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David LeRue joins Art Education in a tenure track appointment

May 13, 2024

The Department of Art Education is thrilled to announce that David LeRue (MFA, PhD candidate) has been appointed in a tenure-track postion as of August 1, 2024.  David’s biography follows below.

David LeRue (BFA, MFA) is an artist, teacher, and researcher working between research-creation, qualitative research, and community-engaged pedagogical practices. His work theorizes the contradictions of community through developing and using inductive methods of participatory arts-based research informed by oral history to understand how places are experienced and interpreted on the grassroots level. Through using dialectical philosophies, he has come to understand community and places as inherently contradictory, subject to ongoing social and physical re-imaginings.

David has taught studio, writing, and pre-service teachers at Concordia in various capacities since 2017, and studio arts to kids, teens, and adults in community settings in Montreal and Nova Scotia since 2015. His teaching style adopts principles of critical pedagogy and Universal Design for Learning (UDL) to foster inclusive learning environments that prioritize inductive discovery and self-advocacy. As an artist, he has shown at numerous galleries and artist-run centres across Canada. His work focuses on 2D landscape painting practices, applying the principles and approaches to landscape painting to the built environment of the city, with his most recent solo exhibition Et pourtant, ça bouge examining architectures that no longer serve their initial functions that are nevertheless preserved for their deeper symbolic meanings. Presently, he makes paintings of dogs and plein-air landscape paintings in the city. He is being represented by Atelier-galerie LaChapelle in Bromont, Québec. 

David has published nationally and internationally in books such as Arts Education: A Global Affair (2023) and Disruption and Convergence (Forthcoming 2024), and in journals such as The International Journal of Education through the Arts (IJETA), Canadian Art Teacher (CAT), and with the Architecture Media Politics Society (AMPS) research network. His dissertation project called Landscape as Method and Model (Forthcoming August 2024) examines the changing landscape of Montreal’s Sud-Ouest through a personal painting-as-research-creation project and a community-based research-creation project which invited participants to make their own works of arts-based research. His recent major publications include: ‘Meaning and Making: Laying the Groundwork for Community-Based Research-Creation’ in the journal LEARNing Landscapes (2023), which articulates a method for conjoining oral history approaches, ethics, and frameworks to community artmaking; A three-contribution arc with Pakistan-based artist and professor Rabeya Jalil on the role of painting and pedagogy as research titled ‘What Does it Mean to Paint in the 2020s: A Practice-Led Model for Painters,’ ‘How to Paint a Dog: Reflections and Reservations on a Visual Commonality,' and 'Painters and Their Places: Toward a Dialectical Understanding of Personal and Community Painting Practices’ in Disruption and Convergence (Forthcoming from Brill Publishing in June 2024); And ‘Analyzing ‘Easel Painting’ in the Expanded Field of Research-Creation’ forthcoming in Arts-Research International that examines the role and place of painting and other fine-arts mediums in emerging discourses of arts-based research.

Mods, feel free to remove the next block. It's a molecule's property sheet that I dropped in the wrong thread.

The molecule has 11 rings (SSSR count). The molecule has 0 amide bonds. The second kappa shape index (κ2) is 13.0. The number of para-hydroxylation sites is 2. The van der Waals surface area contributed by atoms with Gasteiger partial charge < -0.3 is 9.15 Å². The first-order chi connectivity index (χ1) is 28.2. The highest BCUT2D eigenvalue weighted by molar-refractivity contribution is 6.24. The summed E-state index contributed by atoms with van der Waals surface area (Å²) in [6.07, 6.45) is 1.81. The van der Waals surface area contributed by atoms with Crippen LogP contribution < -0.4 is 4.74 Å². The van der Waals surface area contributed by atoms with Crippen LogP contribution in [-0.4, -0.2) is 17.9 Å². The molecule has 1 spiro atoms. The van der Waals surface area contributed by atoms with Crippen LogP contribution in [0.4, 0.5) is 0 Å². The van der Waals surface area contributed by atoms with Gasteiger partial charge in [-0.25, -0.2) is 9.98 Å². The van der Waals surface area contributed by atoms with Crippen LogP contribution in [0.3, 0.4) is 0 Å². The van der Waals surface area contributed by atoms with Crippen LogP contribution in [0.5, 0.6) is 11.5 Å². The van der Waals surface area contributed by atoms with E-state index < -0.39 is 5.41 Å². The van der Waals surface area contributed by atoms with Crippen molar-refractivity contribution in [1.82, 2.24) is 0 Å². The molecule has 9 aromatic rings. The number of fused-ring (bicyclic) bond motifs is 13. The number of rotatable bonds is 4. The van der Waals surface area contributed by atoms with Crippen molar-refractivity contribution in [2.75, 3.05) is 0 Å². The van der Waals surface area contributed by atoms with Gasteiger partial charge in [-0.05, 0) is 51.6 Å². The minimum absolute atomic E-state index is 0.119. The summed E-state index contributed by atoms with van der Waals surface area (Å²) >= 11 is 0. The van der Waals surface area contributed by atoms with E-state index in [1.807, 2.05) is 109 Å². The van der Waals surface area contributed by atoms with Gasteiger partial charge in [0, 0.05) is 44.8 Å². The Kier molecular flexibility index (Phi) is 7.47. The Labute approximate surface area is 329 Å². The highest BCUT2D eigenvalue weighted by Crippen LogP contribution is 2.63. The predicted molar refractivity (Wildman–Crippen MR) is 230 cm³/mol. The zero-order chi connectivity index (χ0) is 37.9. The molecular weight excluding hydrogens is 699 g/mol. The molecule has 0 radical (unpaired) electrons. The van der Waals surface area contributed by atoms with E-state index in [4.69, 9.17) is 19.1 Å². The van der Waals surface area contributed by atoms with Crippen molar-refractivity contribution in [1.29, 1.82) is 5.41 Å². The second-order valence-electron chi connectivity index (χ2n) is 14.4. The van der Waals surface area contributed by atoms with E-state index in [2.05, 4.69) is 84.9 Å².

David has current and planned collaborations and partnerships with the Center for Interdisciplinary Research on the City of Montreal (CIRM) at McGill, Ross Creek Centre for the Arts in Nova Scotia, the Nova Scotia College of Art and Design (NSCAD) Drawing Lab, and the Pointe-Saint-Charles Art School. He co-founded the Shortcuts for Teachers Artists Collective (STAC) to study the efficacy of fine-arts teaching methods and approaches across academic contexts, which brings together elementary, secondary, post-secondary, community, and museum educators. He is a member of the Center for Oral History at Concordia, the Canadian Society for Education through the Arts (CSEA), and the National Art Education Association (NAEA). He presently serves on the board of directors of Bâtiment 7, a 90,000-square-foot grassroots development project in Pointe-Saint-Charles, and on the board of the Pointe-Saint-Charles Art School. 

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